How to Install a Flexible Drain Pipe

Installation, Benefits, and Disadvantages

Flexible drain part connecting PVC pipes next to water supply tubes

The Spruce / Kevin Norris

Flexible drain parts can be used to connect offset sink drains quickly. If you have ever been a little short on the pipe or had drain trap fittings that were just shy of the necessary length or angle, you'll appreciate the usefulness of flexible drain parts.

You can cut out the pipes under the sink and install a new sink drain using a 45- or 90-degree bend to make up the difference, but that may not be necessary for minor misalignment. If the pipes are very close to lining up and you do not have the time to completely re-do the drain system, then flexible drain connectors could be what you need. They are readily available and easy to get at a local hardware or home improvement store.

Here's how flexible drains work, their installation, and their adjustment.

Should You Use a Flexible Drain Pipe?

Smooth pipes are self-cleaning by the nature of their design. Flexible drain pipes are great in a pinch, but they have a few disadvantages you should consider. Due to their flexible, accordion-type walls, the grooves get grimy and clogs can build up over time. Also, DIYers may install them incorrectly, often leading to more leaks.

It's best to use flexible drain pipes when standard drain pipes can't fit a space properly—this is reserved for rare circumstances, such as retrofitting.


Flexible drain pipes are typically very affordable, and they make a great temporary solution to keep your drain functioning properly until a standard drain pipe can be installed.

Plumbing Codes

When using flexible drain parts, keep building and plumbing codes in mind. Just because you can flex these fittings into odd configurations doesn’t mean you should. Flexible fittings should be used to make up for a slight misalignment while still following the basic standards of drain system design. This means no uphill drains or funky loops.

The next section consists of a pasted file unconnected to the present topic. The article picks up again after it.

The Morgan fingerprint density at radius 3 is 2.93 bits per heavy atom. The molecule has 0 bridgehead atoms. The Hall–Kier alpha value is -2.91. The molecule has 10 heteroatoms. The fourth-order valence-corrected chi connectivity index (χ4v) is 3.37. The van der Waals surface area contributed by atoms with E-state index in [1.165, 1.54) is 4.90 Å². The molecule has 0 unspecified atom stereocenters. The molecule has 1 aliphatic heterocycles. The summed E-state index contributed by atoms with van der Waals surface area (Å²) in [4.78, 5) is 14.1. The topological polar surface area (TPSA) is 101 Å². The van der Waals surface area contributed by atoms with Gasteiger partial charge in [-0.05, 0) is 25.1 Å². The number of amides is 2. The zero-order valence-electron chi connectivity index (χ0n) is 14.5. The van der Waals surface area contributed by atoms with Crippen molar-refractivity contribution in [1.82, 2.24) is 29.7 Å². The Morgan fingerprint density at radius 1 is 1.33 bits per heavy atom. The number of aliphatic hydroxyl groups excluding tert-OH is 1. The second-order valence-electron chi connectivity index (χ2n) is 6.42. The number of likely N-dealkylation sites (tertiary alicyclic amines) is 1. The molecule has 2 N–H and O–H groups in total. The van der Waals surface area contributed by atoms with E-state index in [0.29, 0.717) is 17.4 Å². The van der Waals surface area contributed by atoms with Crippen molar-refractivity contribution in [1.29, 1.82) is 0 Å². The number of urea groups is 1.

How Flexible Drain Parts Function

Flexible drain parts can flex to one side or the other and from back to front or even extend to help make up the missing difference to make the drain trap or other drain parts line up. There are fittings for a bigger trap swing, couplings between two pipes that are not lined up, and flexible extension couplings for vertical or horizontal adjustments on one side of the pipe.

Finger pressing on side of flexible drain part

The Spruce / Kevin Norris


Installing flexible drain fittings is just as easy as installing any of the other tubular piping under the kitchen, bathroom, or laundry sink. They are held together with slip joint nuts and washers, making installing and removing them quick and easy. These flexible drain connectors are easily accessible if they have to be removed to clear a clog or to adjust the drain system below the sink, such as when adding a larger garbage disposal.

Slip joint nuts hand tightened after installing flexible drain part

The Spruce / Kevin Norris

Adjusting Flexible Drain Parts

Flexible drain traps are taller than most others, so it may be necessary to shorten the pipes above the continuous waste fitting to give the more extended trap room to flex over the span. Take your time installing flexible drain parts and play around with the many possible adjustments and positions until you find the one that is right for your installation.

When installing flexible drain fittings, the trap arm must not be tight to seal up correctly. The nut does not work well when overtightened, so it may be a good idea to try hand-tightening it at first and adjust from there if necessary. Run water and check for leaks when all drain fittings are connected and properly tightened. Make sure to test for leaks under the pressure of a large volume of water by filling the sink and then releasing the water to drain all at once.

Trap arm hand tightened with flexible drain part attached

The Spruce / Kevin Norris